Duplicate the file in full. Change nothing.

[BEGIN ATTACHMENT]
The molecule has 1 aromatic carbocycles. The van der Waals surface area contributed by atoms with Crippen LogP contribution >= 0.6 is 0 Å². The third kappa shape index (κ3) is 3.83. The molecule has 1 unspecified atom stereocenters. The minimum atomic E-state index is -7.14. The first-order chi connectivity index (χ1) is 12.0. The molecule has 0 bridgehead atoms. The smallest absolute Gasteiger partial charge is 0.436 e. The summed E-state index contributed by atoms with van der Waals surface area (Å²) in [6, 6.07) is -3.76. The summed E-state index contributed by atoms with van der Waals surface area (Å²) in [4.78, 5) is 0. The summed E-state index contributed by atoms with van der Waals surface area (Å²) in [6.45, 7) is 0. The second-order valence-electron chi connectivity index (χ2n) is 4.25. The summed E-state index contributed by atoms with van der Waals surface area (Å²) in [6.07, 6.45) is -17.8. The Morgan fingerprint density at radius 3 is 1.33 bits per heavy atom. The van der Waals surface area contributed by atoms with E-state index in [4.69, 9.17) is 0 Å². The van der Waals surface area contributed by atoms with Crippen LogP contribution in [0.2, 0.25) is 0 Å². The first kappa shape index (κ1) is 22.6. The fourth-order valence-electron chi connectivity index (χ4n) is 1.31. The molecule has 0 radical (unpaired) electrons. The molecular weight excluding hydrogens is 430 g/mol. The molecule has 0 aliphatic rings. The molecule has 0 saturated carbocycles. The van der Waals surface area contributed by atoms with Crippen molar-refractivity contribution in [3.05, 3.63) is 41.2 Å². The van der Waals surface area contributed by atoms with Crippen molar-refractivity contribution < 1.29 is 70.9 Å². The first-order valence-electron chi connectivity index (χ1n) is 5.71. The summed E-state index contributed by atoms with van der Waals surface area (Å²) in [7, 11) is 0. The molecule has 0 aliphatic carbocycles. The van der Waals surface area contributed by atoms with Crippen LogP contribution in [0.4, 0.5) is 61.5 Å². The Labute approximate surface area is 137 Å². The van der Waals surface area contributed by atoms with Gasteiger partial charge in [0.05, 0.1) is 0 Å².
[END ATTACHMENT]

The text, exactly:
The molecule has 1 aromatic carbocycles. The van der Waals surface area contributed by atoms with Crippen LogP contribution >= 0.6 is 0 Å². The third kappa shape index (κ3) is 3.83. The molecule has 1 unspecified atom stereocenters. The minimum atomic E-state index is -7.14. The first-order chi connectivity index (χ1) is 12.0. The molecule has 0 bridgehead atoms. The smallest absolute Gasteiger partial charge is 0.436 e. The summed E-state index contributed by atoms with van der Waals surface area (Å²) in [6, 6.07) is -3.76. The summed E-state index contributed by atoms with van der Waals surface area (Å²) in [4.78, 5) is 0. The summed E-state index contributed by atoms with van der Waals surface area (Å²) in [6.45, 7) is 0. The second-order valence-electron chi connectivity index (χ2n) is 4.25. The summed E-state index contributed by atoms with van der Waals surface area (Å²) in [6.07, 6.45) is -17.8. The Morgan fingerprint density at radius 3 is 1.33 bits per heavy atom. The van der Waals surface area contributed by atoms with E-state index in [4.69, 9.17) is 0 Å². The van der Waals surface area contributed by atoms with Crippen LogP contribution in [0.2, 0.25) is 0 Å². The first kappa shape index (κ1) is 22.6. The fourth-order valence-electron chi connectivity index (χ4n) is 1.31. The molecule has 0 radical (unpaired) electrons. The molecular weight excluding hydrogens is 430 g/mol. The molecule has 0 aliphatic rings. The molecule has 0 saturated carbocycles. The van der Waals surface area contributed by atoms with Crippen molar-refractivity contribution in [3.05, 3.63) is 41.2 Å². The van der Waals surface area contributed by atoms with Crippen molar-refractivity contribution < 1.29 is 70.9 Å². The first-order valence-electron chi connectivity index (χ1n) is 5.71. The summed E-state index contributed by atoms with van der Waals surface area (Å²) in [7, 11) is 0. The molecule has 0 aliphatic carbocycles. The van der Waals surface area contributed by atoms with Crippen LogP contribution in [0.4, 0.5) is 61.5 Å². The Labute approximate surface area is 137 Å². The van der Waals surface area contributed by atoms with Gasteiger partial charge in [0.05, 0.1) is 0 Å².